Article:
Earlier this month, the other EFTA interns and I were sent off to sunny San Diego for training! It was a week full of classroom learning, fieldwork, presentations, and great people. From shorebird identification to teaching and presenting strategies to nature walks and hikes, the line between work training and fun blurred. Although we were there to learn (and we learned a lot!) it didn’t always feel like work. All thirteen of the interns got to meet each other for the first time, we refined our knowledge on shorebirds, and became a little closer. I learned some surprising things and was grateful for the experience.
We had a ton of great presentations during the training. However, my favorite was on field drawing by Stacey Vigallon from the Los Angeles Audubon. Stacey’s presentation was focused on creativity and drawing rather than skill. All of a sudden, drawing became less intimidating and more doable. She gave us quick and simple tips that drastically improved our field drawings. Her philosophy on drawing and birding in general made even the most simple and mundane things seem so important and I loved how she focused on the small details we often overlook as unimportant. For instance, she acknowledged how common pigeons are ignored in birding, but we often forget about the beautiful colors on their necks. She applied this to art since a lot of “lesser” are and drawings are ignored or called not good. She said it is important just get people to draw because it has value, is a different perspective, and a new way to interpret a physical being or object. Coming from one of the least artistic people you’ll meet, even I can say I felt comfortable drawing under her instruction.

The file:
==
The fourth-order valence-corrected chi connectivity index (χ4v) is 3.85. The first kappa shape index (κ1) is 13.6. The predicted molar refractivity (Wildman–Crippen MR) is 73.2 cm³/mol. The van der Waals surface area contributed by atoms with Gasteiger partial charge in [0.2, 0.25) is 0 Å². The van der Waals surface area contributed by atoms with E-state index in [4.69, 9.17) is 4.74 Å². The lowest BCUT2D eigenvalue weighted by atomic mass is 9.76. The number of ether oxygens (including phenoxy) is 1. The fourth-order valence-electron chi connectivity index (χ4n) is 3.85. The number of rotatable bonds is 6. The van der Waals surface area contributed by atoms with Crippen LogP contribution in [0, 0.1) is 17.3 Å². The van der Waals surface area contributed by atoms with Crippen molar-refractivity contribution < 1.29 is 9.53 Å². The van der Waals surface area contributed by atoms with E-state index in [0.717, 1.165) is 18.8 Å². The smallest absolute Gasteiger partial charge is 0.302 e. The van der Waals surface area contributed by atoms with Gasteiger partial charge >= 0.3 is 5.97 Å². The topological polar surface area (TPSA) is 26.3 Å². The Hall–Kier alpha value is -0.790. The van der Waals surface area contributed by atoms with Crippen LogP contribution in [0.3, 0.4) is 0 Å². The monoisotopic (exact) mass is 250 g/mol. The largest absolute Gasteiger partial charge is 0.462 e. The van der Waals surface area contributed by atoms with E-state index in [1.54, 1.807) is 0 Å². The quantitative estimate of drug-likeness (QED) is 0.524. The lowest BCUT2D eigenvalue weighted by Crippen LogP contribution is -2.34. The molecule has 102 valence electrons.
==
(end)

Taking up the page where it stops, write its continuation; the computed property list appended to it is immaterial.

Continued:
Going into the training, I knew very little about birds in general and almost nothing about shorebirds. However, by the end, I was able to identify birds, count large flocks, critique a bird walk, and speak about diversity issues in the conservation field. It was a steep learning curve compared to a lot of my peers, but they, EFTA staff, and other volunteers were always willing to help me out. Training was such a warm and welcoming environment. The field work took me to some beautiful and interesting places, like the Point Loma Tide Pools at the Cabrillo National Monument. Although I will not be working with shorebirds as intimately at my site as other interns, I was happy to learn about nature and conservation. It is exciting to be able to talk about and identify birds along the shore with friends. I’ll definitely put the education tactics and community outreach methods to use at my site. I cannot wait to start working at my site this week!
As a new birder, I would like to give one tip (and share an inside joke the interns and I developed). When birding, everything, and I mean everything, is a willet if you believe hard enough. Other birds, planes, lizards, and even your fellow birders.
See you soon!